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Russia Scraps WWII Remembrance March on Security Concerns

The "Immortal Regiment" rally in Moscow in 2022. Alexander Avilov / Moskva News Agency

Russia on Tuesday canceled annual processions in remembrance of relatives who fought in World War II amid apparent security concerns linked to the fighting in Ukraine. 

Millions of people across Russia traditionally march in the Immortal Regiment processions on May 9, the annual holiday commemorating the end of World War II, holding placards of relatives who lived and died during the conflict.

Yelena Tsunayeva, a federal lawmaker and co-chair of the Immortal Regiment of Russia organization’s central headquarters, said Tuesday that the 2023 marches had been called off.

“They won’t take place. At the present moment, a number of regions have already refused as a result of security threats,” Tsunayeva told Russia’s state-run news agency TASS.

Western Russia’s Kursk and Belgorod regions, which border Ukraine and have come under regular shelling since the Russian invasion of Ukraine, announced earlier this year that they would not hold Immortal Regiment marches.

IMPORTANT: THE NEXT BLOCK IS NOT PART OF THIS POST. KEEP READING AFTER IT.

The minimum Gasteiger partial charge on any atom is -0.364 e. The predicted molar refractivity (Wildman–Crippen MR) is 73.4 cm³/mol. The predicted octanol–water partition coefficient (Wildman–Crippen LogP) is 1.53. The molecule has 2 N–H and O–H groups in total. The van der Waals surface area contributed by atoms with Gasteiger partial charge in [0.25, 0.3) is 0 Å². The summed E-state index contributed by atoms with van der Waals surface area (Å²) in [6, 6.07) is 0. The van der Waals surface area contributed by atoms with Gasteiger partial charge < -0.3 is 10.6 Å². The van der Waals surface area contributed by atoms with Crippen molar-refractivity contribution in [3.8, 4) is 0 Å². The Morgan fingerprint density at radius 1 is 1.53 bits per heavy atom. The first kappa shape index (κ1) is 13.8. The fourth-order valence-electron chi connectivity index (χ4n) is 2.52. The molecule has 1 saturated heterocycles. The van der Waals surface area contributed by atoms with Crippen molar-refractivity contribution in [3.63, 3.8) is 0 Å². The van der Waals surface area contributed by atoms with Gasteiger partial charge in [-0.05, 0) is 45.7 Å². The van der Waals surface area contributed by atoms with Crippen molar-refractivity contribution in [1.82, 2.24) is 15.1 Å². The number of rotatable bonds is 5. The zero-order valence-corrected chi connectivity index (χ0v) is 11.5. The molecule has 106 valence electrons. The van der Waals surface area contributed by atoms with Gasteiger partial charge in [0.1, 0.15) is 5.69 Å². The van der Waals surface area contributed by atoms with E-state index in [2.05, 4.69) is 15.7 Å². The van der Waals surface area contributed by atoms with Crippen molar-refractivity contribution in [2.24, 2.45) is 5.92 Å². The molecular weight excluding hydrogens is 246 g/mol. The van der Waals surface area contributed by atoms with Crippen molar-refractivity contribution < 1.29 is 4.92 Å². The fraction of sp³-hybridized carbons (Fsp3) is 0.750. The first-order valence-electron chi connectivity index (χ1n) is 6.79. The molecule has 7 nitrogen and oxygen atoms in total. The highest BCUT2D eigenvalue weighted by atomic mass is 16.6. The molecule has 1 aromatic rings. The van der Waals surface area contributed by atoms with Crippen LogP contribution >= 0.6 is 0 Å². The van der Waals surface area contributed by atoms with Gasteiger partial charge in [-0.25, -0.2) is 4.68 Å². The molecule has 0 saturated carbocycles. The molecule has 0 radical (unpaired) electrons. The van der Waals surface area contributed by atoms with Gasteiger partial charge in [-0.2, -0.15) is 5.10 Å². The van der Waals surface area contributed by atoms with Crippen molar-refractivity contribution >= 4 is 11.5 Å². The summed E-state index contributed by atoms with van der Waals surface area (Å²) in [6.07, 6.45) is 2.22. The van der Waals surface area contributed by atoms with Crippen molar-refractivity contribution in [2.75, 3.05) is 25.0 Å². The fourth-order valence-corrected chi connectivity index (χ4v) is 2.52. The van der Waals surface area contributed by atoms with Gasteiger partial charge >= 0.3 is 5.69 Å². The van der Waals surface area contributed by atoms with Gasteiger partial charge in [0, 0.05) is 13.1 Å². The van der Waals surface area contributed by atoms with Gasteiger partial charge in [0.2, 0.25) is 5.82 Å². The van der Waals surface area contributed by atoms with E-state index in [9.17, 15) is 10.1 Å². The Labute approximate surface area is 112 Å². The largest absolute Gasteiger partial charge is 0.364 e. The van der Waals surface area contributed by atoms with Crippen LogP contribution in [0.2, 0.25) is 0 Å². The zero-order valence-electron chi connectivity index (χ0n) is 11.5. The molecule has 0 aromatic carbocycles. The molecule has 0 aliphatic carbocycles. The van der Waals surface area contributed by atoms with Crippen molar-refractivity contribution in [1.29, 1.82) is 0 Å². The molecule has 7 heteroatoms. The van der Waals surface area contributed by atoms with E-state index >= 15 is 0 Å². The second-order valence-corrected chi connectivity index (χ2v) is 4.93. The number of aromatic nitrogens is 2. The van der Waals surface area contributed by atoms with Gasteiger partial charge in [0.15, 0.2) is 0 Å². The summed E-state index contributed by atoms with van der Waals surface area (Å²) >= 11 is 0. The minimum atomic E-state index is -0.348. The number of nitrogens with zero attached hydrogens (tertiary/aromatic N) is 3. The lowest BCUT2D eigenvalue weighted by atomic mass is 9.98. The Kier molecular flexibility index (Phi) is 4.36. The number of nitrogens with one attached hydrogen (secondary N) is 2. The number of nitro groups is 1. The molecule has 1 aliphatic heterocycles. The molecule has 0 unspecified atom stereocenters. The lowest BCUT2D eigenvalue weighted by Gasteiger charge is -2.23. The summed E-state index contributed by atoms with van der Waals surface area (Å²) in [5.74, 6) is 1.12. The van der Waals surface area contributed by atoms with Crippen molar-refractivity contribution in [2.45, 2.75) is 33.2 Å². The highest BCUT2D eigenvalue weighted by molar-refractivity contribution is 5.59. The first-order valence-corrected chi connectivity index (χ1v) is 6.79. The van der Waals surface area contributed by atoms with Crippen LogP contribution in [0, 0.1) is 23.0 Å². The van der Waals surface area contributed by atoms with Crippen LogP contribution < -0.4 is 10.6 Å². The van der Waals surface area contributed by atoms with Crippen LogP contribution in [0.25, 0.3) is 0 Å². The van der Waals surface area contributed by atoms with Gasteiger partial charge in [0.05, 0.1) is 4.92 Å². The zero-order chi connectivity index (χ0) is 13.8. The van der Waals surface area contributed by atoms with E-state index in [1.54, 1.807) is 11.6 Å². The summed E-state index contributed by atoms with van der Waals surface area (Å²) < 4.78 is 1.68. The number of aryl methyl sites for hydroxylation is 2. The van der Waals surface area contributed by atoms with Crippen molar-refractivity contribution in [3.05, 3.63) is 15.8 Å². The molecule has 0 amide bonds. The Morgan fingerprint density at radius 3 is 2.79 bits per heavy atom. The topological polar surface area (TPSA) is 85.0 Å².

Crimea, a southern Ukrainian peninsula that Russia annexed in 2014 and which has suffered attacks since the 2022 invasion of Ukraine, also scrapped the public processions.

“The Immortal Regiment march is one indivisible history: if people don’t have this chance somewhere, let’s use other options,” Tsunayeva said.

Immortal Regiment commemorations originated as a non-state initiative in the Siberian city of Tomsk in 2012. 

The marches then spread across hundreds of Russian towns and cities, with political figures seeking to join forces with organizers and capitalize on their success. They are now a state sponsored event. 

Moscow’s Immortal March has traditionally been led by President Vladimir Putin. 

Tsunayeva, the Immortal Regiment of Russia co-chair, encouraged Russians to post photos of their World War II veteran relatives on social media and other platforms, including on the organization’s website, instead of taking part in marches.

“The emphasis is that portraits are with us and around us all day long,” she told TASS.

The Kremlin has in recent years promoted celebrations of Victory Day, one of Russia’s most popular holidays with military parades taking center stage, to foster patriotism and rally support for the Russian Armed Forces.

This year would mark the first cancellation of in-person Immortal Regiment processions since the end of the coronavirus pandemic.

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